No one NEEDS a Costco membership. But in my early 30’s it seemed that most of the parties I attended were fueled by chips, cookies, cakes, vodka, all with the same signature brand- Kirkland. I wanted in.


It didn’t make sense to take on the annual $50 membership alone. But what other single person wanted to join me in Costco matrimony just for the family-sized products?

My first Costco “husband” was a female coworker. Sometimes we shared a shrimp platter but we generally led separate Costco lives.  We would have renewed after a year but I didn’t really want to. She had become distant and I found out she was saying mean things about me – like that I’m moody, WHICH I AM, but still. She changed jobs and disappeared and I was once again Costco single.

Luckily, my boyfriend proposed. Actual marriage. This Costco partnership would now be so much easier. All groceries would go to one home. All coupons to one household. It was finally, the union that Costco and the Bible intended.

But then my husband and I went our separate ways. Much to everyone’s surprise, we continued to share the membership and even take trips to Costco together. He didn’t have a car and I liked the company. We got along great. Until we had a fight over how we were going to file our taxes from the year that we were married. I was so angry with him, that I did the unthinkable. I Costco broke up with him. And I didn’t even tell him.

I didn’t know that the next time he would use his card, he would be with his parents. Full cart in tow at the register, his card would be rejected and he would be forced to get a new membership on the spot or leave. He called me to tell me how awful the experience was and how he felt like a criminal. Still, I can’t believe I used Costco for evil.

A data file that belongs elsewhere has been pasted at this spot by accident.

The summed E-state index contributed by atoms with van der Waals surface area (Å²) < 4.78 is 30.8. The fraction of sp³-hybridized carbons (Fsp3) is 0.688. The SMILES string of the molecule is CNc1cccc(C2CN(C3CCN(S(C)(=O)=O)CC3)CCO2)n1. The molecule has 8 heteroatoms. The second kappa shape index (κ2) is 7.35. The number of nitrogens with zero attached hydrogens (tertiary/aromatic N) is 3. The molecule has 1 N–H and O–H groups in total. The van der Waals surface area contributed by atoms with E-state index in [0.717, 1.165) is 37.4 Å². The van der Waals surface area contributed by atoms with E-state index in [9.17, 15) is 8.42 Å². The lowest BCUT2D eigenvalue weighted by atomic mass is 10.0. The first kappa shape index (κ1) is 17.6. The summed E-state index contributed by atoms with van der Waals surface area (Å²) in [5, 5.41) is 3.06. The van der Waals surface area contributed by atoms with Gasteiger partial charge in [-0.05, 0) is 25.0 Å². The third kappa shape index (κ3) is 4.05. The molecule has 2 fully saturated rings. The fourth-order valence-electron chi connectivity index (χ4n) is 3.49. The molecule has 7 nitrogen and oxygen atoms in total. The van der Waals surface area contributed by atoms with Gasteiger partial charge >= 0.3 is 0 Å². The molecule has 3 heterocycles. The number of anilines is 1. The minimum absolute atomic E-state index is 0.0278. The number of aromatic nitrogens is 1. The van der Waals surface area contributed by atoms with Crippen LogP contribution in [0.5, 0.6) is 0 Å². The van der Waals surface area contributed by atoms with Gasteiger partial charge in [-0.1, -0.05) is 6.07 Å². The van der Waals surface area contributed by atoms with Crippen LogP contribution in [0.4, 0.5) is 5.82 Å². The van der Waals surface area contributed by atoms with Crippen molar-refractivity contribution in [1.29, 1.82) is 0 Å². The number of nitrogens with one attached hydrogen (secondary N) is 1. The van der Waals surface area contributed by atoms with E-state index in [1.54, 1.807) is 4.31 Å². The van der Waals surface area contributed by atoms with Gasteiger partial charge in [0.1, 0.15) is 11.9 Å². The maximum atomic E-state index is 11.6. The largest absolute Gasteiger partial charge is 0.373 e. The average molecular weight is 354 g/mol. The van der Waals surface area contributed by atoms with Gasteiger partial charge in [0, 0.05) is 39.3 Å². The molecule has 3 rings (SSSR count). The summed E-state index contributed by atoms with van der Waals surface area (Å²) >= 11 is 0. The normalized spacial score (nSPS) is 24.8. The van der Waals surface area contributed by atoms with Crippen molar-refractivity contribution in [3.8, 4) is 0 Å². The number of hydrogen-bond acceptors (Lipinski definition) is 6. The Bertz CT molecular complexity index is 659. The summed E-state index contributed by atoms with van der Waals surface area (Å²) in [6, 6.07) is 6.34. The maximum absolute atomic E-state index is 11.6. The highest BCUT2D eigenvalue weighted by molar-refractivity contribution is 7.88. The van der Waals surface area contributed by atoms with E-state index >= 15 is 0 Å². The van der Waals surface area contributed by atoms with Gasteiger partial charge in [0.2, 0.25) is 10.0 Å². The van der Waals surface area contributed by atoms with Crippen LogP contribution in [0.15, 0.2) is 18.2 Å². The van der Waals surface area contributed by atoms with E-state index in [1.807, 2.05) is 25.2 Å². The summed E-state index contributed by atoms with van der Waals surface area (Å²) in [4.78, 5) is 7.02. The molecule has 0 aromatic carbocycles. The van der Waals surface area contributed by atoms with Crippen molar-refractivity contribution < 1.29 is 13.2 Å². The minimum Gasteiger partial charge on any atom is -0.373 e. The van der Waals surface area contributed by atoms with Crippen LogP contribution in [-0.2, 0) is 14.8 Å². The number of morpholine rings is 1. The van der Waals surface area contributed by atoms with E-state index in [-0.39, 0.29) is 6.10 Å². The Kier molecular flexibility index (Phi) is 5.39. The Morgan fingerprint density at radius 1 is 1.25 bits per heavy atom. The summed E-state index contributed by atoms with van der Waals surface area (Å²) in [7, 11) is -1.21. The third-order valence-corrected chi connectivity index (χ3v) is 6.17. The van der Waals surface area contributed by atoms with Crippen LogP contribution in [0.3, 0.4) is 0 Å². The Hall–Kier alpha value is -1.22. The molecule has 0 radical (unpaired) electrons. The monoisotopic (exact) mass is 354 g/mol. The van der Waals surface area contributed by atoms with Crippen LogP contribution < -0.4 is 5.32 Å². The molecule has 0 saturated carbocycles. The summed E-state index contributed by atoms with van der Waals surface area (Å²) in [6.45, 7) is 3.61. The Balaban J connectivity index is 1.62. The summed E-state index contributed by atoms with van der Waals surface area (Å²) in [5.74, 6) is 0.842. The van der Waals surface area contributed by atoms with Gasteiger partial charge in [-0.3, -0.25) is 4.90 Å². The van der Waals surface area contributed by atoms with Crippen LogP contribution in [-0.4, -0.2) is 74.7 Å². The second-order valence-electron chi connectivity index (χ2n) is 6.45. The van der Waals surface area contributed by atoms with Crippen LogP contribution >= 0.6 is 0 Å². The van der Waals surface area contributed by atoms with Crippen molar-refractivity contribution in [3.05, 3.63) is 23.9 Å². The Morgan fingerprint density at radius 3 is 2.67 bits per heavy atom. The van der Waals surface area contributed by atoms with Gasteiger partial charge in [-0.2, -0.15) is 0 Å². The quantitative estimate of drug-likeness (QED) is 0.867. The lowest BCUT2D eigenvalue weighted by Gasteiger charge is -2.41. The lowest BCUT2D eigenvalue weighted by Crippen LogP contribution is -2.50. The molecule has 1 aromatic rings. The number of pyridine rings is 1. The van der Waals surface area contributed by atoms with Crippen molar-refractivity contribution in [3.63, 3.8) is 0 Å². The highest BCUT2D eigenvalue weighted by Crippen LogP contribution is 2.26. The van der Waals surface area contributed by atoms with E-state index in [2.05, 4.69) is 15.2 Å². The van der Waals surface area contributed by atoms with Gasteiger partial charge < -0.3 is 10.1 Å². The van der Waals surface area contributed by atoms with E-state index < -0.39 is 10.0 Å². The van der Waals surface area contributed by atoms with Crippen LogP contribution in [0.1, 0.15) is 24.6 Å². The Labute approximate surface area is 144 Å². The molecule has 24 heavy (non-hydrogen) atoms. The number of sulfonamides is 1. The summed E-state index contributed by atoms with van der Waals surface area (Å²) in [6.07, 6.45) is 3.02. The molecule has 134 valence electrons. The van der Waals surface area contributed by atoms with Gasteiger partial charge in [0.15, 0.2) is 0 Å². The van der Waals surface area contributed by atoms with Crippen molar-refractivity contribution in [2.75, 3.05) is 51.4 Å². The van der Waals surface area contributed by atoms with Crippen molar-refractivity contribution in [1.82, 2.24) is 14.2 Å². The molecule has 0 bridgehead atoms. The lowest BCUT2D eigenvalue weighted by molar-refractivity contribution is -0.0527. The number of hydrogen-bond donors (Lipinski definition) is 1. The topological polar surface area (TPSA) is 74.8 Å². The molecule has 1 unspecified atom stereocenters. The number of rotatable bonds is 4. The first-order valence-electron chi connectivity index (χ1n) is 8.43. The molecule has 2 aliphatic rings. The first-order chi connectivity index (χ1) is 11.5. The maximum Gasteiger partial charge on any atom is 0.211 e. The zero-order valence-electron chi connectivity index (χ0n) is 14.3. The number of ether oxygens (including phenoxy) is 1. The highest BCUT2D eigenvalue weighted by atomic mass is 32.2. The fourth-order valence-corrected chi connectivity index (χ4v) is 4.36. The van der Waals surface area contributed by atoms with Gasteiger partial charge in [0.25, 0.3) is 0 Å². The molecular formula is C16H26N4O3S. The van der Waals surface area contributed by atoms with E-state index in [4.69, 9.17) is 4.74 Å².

My new Costco rebound husband was just a friend. And like me, he was also a hot dog enthusiast, which is ideal because at Costco, you can get a hot dog and a diet coke for $1.50. We shopped together a lot. He was as giddy about the savings as I was. And in time, we became giddy about each other. We started dating. Oh, Costco romance. We joked about getting actually married at Costco. There were aisles. Customer service could officiate. And then everyone could have hot dogs! When I renewed the membership, I upgraded to executive and paid for the whole thing. I was in love.

Until he broke up with me.

Really broke up with me. And I didn’t have a back up or any one I knew who had ever expressed interest in warehouse pricing. So I just left it. I left it until it came up for renewal. It didn’t make sense to support discounts he would be sharing with someone else.

But who would be my new Costco husband? I guess I could have the membership by myself. But who needs that much toilet paper? And does it say about me that I can’t even hold down a successful Costco relationship?

Seeing the carnage of partners behind me, I could only choose someone I didn’t want to be involved with or even friends with. I needed a business partner who just would help me sever ties with my current partner and secure my future of bulk M&Ms.

I thought about asking a 20-something hipster at work. Even though we had become pretty good friends, we grew apart and now, he and I were only occasional carpool buddies.

So three months ago, I finally decided to propose. He jumped at the chance to share the membership, maybe hoping for a chance to rekindle our friendship. He didn’t know about my sordid past and was walking into a trap. “Once you take that pixelated photo for your card, any hope of friendship will VANISH.”

I was optimistic the day we met at Costco for our marriage ceremony. After he took his picture, signed on the dotted line and gave me his half of the membership fee, we took our first official lap around the store. Into the cart, he tossed a monster-sized box of granola bars and cereal. I picked up spring rolls and a package of corn. We checked out.

And we haven’t spoken since.